Anger Management
by:  George Tannous, PhD

Become a Certified Life Coach

Print Module 6
Print Workbook

Anger Management Lesson at

Important: Before you study this lesson please watch this video, “Why?“.  Example:  If you or your client are in a relationship and the other person displayed an attitude of not being “Truthful”, you’ll need to master, and you’ll need to educate your client the following: “Confront and Level!”,  “Assertive Communications!”, as well as “I Feel Good, PST!”.


Make sure to answer the questions at the end and follow the instructions for submission!


Almost every single day, we come across situations that press our buttons. Someone cutting us in traffic, a subtle remark from a coworker, a sarcastic comment from the spouse, or a disagreement with a friend can easily lead to outbursts.

While some situations take place out of the blue, sometimes, anger takes time to build up. The frustration of every small and large event gets piled up inside of us, and before we realize it, it becomes too late to manage our anger in a positive manner.


It’s a fact that no one is perfect. We all have our good days and bad days. Every individual experience anger because it’s one of the basic emotions. And it’s not all bad, anger can have positive effects too if handled constructively. But most times, even when people try their best to avoid outbursts, they eventually give in to the raging emotions that brings upon us anger!


Managing anger constructively takes time as well as patience. No one can turn into a Zen master in just a few days. Taming your anger and channeling it for something good requires constant and consistent efforts. And this is where anger management comes into play.


What is anger management?

Anger management is a process of recognizing triggers and patterns; to isolating oneself from situations to calm down and to positively handle the oncoming anger while finding solutions. Anger management doesn’t tell you to not feel your feelings. It doesn’t preach to live in denial. But instead, it helps you to positively channel your anger and deal with the situation without letting it overpower you.


So, what does anger management involve? It involves some steps you can take when you are feeling infuriated. These steps will not only help you discover the root cause of your anger but will also help you think clearly under a stressful situation. Anger management will help you manage your emotions to not turn into an anger outburst.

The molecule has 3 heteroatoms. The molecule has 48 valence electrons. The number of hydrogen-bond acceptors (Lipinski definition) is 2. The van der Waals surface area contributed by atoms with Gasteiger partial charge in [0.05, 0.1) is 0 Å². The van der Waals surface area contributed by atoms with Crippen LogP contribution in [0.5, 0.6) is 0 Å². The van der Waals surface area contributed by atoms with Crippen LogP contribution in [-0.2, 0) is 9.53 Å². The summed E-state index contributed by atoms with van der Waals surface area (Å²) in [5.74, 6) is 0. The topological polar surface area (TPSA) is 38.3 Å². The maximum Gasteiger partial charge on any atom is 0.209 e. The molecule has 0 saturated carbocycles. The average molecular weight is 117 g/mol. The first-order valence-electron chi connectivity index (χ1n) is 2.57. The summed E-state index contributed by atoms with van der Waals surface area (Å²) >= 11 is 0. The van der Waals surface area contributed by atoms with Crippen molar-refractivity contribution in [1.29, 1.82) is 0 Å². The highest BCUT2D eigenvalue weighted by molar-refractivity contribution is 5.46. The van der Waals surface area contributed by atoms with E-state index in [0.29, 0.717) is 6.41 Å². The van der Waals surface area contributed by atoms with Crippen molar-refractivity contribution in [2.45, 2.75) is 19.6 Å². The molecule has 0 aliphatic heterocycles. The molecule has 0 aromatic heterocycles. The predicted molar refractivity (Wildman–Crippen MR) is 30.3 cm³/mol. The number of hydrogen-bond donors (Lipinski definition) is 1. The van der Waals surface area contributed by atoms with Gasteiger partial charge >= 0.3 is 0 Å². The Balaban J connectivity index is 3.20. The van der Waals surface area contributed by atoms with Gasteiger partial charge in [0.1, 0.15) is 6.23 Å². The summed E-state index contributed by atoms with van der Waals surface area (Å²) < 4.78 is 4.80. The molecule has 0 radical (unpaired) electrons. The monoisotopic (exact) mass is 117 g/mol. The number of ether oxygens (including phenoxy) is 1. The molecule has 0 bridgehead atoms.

Identifying the cause:

Anger gets triggered due to several reasons. Sometimes, we become angry due to inner reasons, sometimes, our environment or outer reasons contribute to the sudden outburst. Sometimes harsh words of the inner critic and degrading self-talk also leads to anger. In addition to these reasons, memories, a feeling of shame, embarrassment, anxiety, depression, hurt, inability to solve problems, trauma, and even frustration due to health problems result in mismanaged anger.


Anger can also be a learned behavior. When children grow up in families where sudden outbursts and verbal violence are a common phenomenon, they adopt the same behavior which continues to stay with them in adulthood as well. 


Our thought process also plays a crucial role when it comes to anger. Our thinking patterns often add fuel to the fire. “People always do unfair things to me”, “I am the only one who never gets a raise”, “My friends always cancel on me”, “No one ever appreciates me for my hard work”. Making assumptions and jumping to conclusions often leads to frustration and triggers anger.


Identifying the triggers requires work. It requires some introspection. The more you know your triggers, the better you’ll be able to manage your anger.


Calming down:

The second step in anger management is calming down and isolating yourself from the situation. While it might seem unachievable, with time and practice you’ll get there. Below are some relaxation exercises and some techniques that can help you with keeping yourself calm. Some of these require daily practice and some of these can be used to lower your arousal levels when you are tempted to throw temper tantrums.


Counting: One of the most common ways of dealing with anger is counting. If you find yourself getting worked up, start counting from one to ten or even one to hundred depending on the intensity of the situation. Focus all your thoughts on counting. This will not only help you isolate yourself but will also help you stop your thoughts from building up and will put a halt on negative self-talk.


Meditation: Meditation helps you accept things as they are. Once you accept things, it becomes easier to find solutions. In addition to this, when done daily, meditation also helps in reducing stress, anxiety, promotes physical and emotional wellbeing, empathy, and emotional intelligence. It helps you be more patient and also helps you stay calm under stressful situations.


Maintain a journal: One of the best ways of introspection is to maintain a journal. When you write your thoughts in your journal, it not only gives you an outlet to vent but also helps you analyze your thoughts later.